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Editor’s Pick: Optimize Sheet Metal Structures Efficiently

SCDear Desktop Engineering Reader:

When all is said and done, it’s about optimizing your design to be the best of all possible designs (written with apologies to Leibniz and a nod to Voltaire). Yet optimization toolsets are often not employed at engineering outfits because they are seen as difficult to justify, since you may only use it a handful of times during a new product development cycle. That justification sounds like the guy who will not repair his roof by arguing that his roof is as good as anyone’s on a sunny day. It’s really penny wise and pound foolish. Your return on investment–lighter weight yet strong and resilient parts and assemblies, material reductions and development cycles that should be shorter than expected–should be justification enough.

What inspired that saw-filled bloviation was the recent announcement of version 8.0 of the SIMULIA Tosca Structure system for non-parametric structural optimization. (You might remember Tosca as being from an outfit called FE-DESIGN. Dassault Systemes acquired that company in 2013.) It was a small announcement as far as these things go, but it is was large in significance, especially for those of you working with sheet metal in such industries as automotive, wind power and aerospace. And something I learned about SIMULIA Tosca Structure might even be larger. More on that in a second.

Tosca Structure itself is a modular system that provides functionality for topology, shape, bead and sizing optimization. It works with SIMULIA’s Abaqus FEA (finite element analysis) toolset as well as other FE solvers. Modules within the system provide support for the complete optimization workflow, help determine an optimum design, handle result post-processing and export to CAD. Durability and NVH (noise, vibration, harshness) are also offered. There’s even a morphing tool for manipulating meshes and making quick geometry changes. The big deal here is that you can leverage topology optimization to work yourself to the best design during your concept design stages rather than way later in the development cycle as had been traditional.

The key enhancement in SIMULIA Tosca Structure version 8 is a new sizing module called Tosca Structure.sizing. The gee-whiz of this module is that it opens up new avenues of topometry applications. The heart of it is that it lets you optimize sheet metal components by adjusting individual sheet thicknesses of single-layered shells. You can dive into design issues like volume, mass, displacements, reaction forces, reaction moments, natural frequencies, center of gravity and frequency response analysis results (amplitudes, phases, velocities and accelerations). Tosca Structure.sizing also offers various symmetry constraints (plane, rotational, cyclic) and link conditions. It supports clustering of shell element thicknesses for element areas with constant thickness.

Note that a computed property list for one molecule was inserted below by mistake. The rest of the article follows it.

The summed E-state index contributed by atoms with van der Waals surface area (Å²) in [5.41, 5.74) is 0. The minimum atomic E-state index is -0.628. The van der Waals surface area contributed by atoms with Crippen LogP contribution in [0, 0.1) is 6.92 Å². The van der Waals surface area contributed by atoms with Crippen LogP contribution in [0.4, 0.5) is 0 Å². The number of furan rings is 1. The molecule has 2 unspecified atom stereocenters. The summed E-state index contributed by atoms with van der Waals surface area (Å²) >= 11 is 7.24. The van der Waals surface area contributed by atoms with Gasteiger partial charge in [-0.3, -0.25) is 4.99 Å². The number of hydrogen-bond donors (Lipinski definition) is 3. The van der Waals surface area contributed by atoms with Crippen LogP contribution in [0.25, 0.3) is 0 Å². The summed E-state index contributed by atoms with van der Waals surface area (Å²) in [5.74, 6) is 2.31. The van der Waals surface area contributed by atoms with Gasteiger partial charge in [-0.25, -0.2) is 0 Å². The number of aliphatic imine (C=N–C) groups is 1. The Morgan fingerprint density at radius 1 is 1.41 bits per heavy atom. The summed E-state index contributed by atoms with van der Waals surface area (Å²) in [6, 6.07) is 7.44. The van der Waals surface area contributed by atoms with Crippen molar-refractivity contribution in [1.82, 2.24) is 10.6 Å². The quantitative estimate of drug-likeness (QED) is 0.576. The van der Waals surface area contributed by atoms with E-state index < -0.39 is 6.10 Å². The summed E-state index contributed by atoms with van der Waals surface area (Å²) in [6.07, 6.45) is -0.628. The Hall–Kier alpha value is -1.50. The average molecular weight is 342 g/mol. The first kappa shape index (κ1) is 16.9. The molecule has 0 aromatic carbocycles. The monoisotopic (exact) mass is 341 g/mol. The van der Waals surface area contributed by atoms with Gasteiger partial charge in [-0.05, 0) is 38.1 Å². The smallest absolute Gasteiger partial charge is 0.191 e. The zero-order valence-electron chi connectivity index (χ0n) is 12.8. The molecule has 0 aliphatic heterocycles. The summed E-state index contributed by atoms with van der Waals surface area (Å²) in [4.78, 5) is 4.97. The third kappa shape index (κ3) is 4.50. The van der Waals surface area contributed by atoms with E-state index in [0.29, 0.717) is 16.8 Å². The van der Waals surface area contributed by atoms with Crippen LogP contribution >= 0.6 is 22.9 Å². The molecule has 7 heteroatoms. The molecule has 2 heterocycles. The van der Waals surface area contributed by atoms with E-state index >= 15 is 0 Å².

Ok, now here’s the whaddya know part. Since Tosca Structure is a component within the SIMULIA portfolio of analysis systems, it is a member of the Dassault Systemes’ 3DEXPERIENCE portfolio. That portfolio strives to unite capabilities available on the V6 architecture and meld the user experience for all processes and industries, making access across disciplines like FEA, CAD and CFD (computational fluid dynamics) easier.

So now with an upcoming release of SIMULIA Tosca Structure (8.0.1) and the upcoming release of the SIMULIA Abaqus unified finite element analysis applications suite (6.13 – AP2), Dassault SIMULIA will introduce the Tosca optimization module within Abaqus/CAE toolset for FE modeling, visualization and process automation. The upshot is that Dassault SIMULIA is bringing optimization to more users. And that will pay big dividends from concept through design, analysis, deployment and even after market.

In today’s Pick of the Week write-up, you will find two images illustrating this upcoming unification. You’ll also find links to further information on SIMULIA Tosca Structure. Good stuff.

Thanks, Pal. — Lockwood

Anthony J. Lockwood
Editor at Large, Desktop Engineering

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About Anthony J. Lockwood

Anthony J. Lockwood is Digital Engineering's Editor-at-Large. Contact him via de-editors@digitaleng.news.